While the rest of the country celebrated Fiji Day, a team of dedicated Fijian scientists continued their surveys of coral reefs around Ovalau Island. It felt apt to be there, close to Fiji’s old capital Levuka which became a World Heritage Site in June, 2013.
Each day we SCUBA dive to collect baseline data on coral cover, coral disease, and reef fish communities to help us document and better understand how land use practices are impacting downstream coral reef habitats. Heavy rainfall earlier in the week had caused sediments from land to enter the Bureta River, forming large plumes extending from the river mouth out to sea. The sediment plumes are so thick it is impossible to count fish on nearshore reefs and we had to concentrate our efforts on the composition and health of the coral community.
We found, as we expected, that those coral reefs closest to river mouths are being heavily impacted by sediments from land. In these environments the diversity of corals is low and a number of colonies were ‘pale’ or ‘fully bleached’ which is an indicator of stress. In this case the stress is likely a combination of freshwater (from the recent heavy rain) and sediments. Silt was prevalent at the site, in some places making up 20‒30 percent of the cover. Many of the corals were producing large volumes of mucous in an effort to trap and prevent sediments settling on their tissue.
Further away from the land the story was a little mixed. At some sites the coral community was healthy and thriving, while other reefs were still recovering from Category 5 Cyclone Winston which passed through Fiji in February 2016 leaving a trail of destruction in its path. Those reefs previously impacted by the cyclone had notable large fields of rubble (old broken coral), overturned corals and chunks of reef that had been broken off.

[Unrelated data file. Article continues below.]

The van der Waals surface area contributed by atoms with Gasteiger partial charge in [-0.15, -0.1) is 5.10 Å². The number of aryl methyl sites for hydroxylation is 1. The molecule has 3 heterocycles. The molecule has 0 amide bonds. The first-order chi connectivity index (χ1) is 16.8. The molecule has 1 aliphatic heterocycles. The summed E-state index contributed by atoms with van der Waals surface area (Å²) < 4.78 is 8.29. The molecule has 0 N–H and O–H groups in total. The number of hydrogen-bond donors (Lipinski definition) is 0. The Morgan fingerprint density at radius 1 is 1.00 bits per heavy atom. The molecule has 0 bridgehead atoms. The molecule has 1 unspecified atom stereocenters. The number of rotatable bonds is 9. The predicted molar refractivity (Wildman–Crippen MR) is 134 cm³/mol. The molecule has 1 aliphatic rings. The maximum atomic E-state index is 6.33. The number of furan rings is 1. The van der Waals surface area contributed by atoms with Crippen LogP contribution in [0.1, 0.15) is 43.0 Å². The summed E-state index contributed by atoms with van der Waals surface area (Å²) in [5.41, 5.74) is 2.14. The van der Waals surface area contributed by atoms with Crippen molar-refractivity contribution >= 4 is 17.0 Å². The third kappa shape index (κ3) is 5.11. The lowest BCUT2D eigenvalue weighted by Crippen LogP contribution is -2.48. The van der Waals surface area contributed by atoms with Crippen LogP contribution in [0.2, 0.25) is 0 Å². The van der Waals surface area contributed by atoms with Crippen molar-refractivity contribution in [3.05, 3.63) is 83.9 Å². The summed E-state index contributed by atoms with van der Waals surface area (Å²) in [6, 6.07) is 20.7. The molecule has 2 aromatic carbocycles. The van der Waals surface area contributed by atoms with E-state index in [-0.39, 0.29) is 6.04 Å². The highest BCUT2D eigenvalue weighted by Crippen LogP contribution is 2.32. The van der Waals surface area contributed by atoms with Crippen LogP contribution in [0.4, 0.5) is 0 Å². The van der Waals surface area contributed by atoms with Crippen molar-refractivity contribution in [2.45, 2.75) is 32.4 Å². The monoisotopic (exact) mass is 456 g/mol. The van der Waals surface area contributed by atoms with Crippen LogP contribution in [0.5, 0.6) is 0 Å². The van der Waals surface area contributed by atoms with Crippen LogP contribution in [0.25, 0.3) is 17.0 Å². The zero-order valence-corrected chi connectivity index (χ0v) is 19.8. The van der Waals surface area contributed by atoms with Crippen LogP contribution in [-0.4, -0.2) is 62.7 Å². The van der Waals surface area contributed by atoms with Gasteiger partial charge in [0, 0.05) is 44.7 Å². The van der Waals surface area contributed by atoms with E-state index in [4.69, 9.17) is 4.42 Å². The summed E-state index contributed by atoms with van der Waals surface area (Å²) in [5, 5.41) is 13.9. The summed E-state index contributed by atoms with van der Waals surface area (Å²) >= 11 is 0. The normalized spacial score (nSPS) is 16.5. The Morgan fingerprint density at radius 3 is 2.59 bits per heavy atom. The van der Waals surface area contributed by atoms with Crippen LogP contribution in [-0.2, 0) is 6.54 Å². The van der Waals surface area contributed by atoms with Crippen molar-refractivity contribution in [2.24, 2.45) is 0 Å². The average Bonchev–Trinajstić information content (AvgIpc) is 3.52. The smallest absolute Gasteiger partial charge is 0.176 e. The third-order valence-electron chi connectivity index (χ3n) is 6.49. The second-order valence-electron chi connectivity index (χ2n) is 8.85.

To address these pressing issues, a large multi-disciplinary, multi-sectoral project called Watershed Interventions for Systems Health in Fiji (WISH Fiji) was launched in late 2018. Working across the five sub-catchments of the Bureta, Dama Dawasamu, Waibula and Upper Navua rivers, the project focuses on targeted and integrated upstream catchment management and policy implementation to reduce the spread of disease and improve downstream ecosystem condition. The coral reef data collected this year will be our baseline and we will be doing monitoring annually to determine if interventions to improve land management will have a positive impact on coral reefs.
There is a tight connectivity between land and sea on high islands given the generally smaller sizes of their watersheds. Bottom line is that watershed health matters for coral reefs and the people who are dependent on them, especially for food and livelihoods. We need to ask ourselves, can we really afford to lose them?
The WISH Fiji project is a partnership between the University of Sydney, Edith Cowan University, Fiji National University and Wildlife Conservation Society (WCS) in close collaboration and partnership with the Fiji Ministry of Health and Medical Services, Water Authority of Fiji, World Health Organisation (WHO), the Pacific Community (SPC), UNICEF. The project is generously supported by Bloomberg Philanthropies’ Vibrant Oceans Initiative and the Australian Government Department of Foreign Affairs and Trade.